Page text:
Wednesday 26 June 2019

Consumers are urged to pursue new deals with insurers

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Charlie Weston

Charlie Weston

The Consumers' Association of Ireland say customers are more likely to get a bad deal from insurers if they choose to automatically renew and not actively seek a new policy.

Dermott Jewell, head of the association, said companies make a fortune from customers opting to do nothing.

He added that dual-pricing - signing up new customers on artificially low premiums for the first year, then quoting hugely inflated premiums to renew policies - was anti-consumer as it punished loyalty.

It typically happens with motor insurance. The practice has been described as a sinister attempt to exploit customers and play on their inertia.

"It is an appalling practice. People should never automatically renew, especially when it comes to motor insurance, as they are likely to get a bad deal," Mr Jewell said.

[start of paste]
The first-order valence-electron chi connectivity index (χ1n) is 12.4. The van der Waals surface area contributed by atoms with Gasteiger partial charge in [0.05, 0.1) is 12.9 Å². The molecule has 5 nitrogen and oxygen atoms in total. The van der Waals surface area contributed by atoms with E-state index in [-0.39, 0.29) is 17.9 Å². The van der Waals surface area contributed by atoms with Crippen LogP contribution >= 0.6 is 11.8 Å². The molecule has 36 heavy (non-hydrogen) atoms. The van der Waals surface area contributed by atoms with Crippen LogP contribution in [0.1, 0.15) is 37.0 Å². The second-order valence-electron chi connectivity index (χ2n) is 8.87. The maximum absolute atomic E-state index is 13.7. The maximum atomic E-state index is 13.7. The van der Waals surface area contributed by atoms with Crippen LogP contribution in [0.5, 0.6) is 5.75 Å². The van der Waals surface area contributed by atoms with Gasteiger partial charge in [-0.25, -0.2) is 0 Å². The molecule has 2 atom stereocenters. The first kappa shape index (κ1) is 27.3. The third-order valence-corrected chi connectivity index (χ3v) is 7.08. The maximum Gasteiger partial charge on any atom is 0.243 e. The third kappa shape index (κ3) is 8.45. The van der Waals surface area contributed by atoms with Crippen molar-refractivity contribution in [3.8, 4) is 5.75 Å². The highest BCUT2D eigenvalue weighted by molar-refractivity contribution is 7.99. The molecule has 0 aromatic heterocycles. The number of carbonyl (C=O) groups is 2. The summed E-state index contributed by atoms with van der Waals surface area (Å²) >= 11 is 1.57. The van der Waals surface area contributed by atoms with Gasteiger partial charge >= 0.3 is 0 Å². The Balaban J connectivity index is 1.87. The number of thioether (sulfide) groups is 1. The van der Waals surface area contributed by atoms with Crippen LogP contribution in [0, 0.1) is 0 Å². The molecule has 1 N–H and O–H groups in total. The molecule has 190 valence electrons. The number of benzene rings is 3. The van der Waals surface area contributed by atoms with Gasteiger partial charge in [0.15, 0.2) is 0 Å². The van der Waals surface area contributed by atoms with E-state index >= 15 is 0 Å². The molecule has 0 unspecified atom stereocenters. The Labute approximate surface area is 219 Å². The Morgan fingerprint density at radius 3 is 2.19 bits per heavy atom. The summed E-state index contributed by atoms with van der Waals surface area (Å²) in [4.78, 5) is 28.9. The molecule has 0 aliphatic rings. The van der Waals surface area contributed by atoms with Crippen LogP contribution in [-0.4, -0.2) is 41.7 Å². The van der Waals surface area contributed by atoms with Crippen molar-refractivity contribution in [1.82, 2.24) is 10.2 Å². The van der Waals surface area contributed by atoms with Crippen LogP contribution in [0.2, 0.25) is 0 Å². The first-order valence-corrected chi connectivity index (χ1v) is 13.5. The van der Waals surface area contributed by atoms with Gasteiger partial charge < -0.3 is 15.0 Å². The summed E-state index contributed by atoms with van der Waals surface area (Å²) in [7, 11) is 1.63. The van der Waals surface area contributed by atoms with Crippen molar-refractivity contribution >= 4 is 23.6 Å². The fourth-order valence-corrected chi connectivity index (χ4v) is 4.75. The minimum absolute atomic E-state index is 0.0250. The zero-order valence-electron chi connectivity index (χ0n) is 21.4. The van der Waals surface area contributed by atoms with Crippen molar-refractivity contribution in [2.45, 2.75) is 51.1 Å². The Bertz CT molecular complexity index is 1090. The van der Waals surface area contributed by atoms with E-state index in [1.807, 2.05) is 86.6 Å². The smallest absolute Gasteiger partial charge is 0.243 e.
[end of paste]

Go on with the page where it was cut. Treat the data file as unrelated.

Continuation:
"Insurers make a fortune out of you if you do nothing. You must check out other providers."

The advice to consumers is to seek out a good broker or do the footwork yourself in order to get a better deal.

Quotes

Motorists should not tell insurers from whom they are seeking new quotes or what they have been quoted from their existing insurers, as the quote would only be matched, not beaten, experts said.

Drivers are likely to find that an exercise such as this results in the existing insurer treating the motorist like a new customer and giving them a lower premium than the renewal quote.

Over the past few months, the Irish Central Bank has been repeatedly called on to ban dual-pricing of insurance policies.

Asked if it had any plans to clamp down on the practice, the Central Bank has said it had no role in relation to either pricing considerations or competitiveness.

Separately, one of the country's largest insurers has committed to ensuring their existing customers get the same premium rates as new clients in the UK, and end dual-pricing.

The move by Aviva in the UK will put pressure on home and motor insurers both there and in Ireland to follow suit.

Aviva Ireland says it already rewards loyalty for existing customers in Ireland, and offered lower prices than those quoted to new customers.

Irish Independent

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